Another aspect to consider is the resistance of the foam to wind and water. If you spend most of your time surfing or spearfishing.Windmesh technology will help protect you from the wind and keep you warm inside your spearfishing wetsuit. Water and wind are better drained away on a Windmesh neoprene spearfishing wetsuit compared to a nylon lining that can absorb water and wind.
- Inner lining
A good inner lining is desirable in both surfing wetsuits and spearfishing wetsuits. Expensive wetsuits have a special lining that prevents the water from moving inside the suit once it gets there.
Topnotch surfing wetsuits and spearfishing wetsuits feature a Fox Fleece sealing and quick-drying lining. The Fox Fleece lining has high bristles and thus traps air, providing the foam with additional insulation. It retains less water, which makes the fabric quick-drying.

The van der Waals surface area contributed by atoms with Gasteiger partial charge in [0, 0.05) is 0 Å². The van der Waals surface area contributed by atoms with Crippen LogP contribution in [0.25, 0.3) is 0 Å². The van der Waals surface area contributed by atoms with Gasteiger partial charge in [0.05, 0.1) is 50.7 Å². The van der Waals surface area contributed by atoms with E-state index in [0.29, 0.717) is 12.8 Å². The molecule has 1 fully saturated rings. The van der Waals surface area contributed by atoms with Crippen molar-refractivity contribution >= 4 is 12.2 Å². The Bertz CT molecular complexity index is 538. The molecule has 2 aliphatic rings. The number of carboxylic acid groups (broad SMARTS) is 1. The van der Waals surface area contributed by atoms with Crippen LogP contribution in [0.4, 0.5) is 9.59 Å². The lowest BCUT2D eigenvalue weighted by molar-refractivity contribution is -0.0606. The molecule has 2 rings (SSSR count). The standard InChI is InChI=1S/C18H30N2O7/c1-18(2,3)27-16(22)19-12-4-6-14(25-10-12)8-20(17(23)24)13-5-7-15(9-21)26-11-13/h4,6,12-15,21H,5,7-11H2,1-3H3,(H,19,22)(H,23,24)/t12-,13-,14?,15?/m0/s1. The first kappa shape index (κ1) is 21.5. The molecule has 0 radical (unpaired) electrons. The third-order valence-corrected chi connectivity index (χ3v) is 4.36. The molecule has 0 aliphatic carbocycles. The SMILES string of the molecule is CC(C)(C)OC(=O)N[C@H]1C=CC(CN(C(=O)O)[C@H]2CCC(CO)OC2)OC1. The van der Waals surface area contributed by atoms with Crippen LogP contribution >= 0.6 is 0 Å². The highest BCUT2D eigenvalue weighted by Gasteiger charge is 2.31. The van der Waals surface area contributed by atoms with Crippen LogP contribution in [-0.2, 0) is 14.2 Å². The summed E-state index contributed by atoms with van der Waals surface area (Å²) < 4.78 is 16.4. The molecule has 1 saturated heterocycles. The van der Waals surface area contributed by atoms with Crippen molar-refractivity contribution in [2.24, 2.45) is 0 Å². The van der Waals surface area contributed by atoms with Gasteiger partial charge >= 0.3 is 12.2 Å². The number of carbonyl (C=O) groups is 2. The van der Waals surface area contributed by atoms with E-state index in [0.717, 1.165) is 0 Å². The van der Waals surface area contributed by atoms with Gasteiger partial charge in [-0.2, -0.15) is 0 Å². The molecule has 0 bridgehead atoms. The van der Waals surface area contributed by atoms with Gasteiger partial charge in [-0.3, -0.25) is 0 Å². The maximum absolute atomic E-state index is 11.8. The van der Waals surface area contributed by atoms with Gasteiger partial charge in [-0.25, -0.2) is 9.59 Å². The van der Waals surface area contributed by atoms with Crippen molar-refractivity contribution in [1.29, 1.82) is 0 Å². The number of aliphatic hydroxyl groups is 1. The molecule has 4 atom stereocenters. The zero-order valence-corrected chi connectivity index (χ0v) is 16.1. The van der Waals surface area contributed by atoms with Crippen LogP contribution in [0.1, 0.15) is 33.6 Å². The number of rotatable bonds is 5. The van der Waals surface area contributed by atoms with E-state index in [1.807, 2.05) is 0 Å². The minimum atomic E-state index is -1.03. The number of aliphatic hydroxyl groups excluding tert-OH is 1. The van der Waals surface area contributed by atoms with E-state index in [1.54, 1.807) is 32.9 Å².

- Foam adjustment
The fitting of a surfing wetsuit or spearfishing wetsuit is a very important factor. You might have the best-designed wetsuit in the world, made of the best materials possible, but if it doesn’t fit you properly, it will be useless.
Your surfing wetsuit or spearfishing wetsuit needs to be as tight as possible around you. Any spaces between you and the wetsuit will not function as well as a well-fitting wetsuit where there is minimal or no water inside. Remember, the less water that gets inside, the warmer the foam will be.
- Age of the foam
Foams age over time. All wetsuits including surfing wetsuits and spearfishing wetsuits will age after every dive/spearfishing. Nitrogen bubbles escape from the neoprene, which in turn lowers the insulating properties. The old 6/3 foam can be colder than the new 3/2.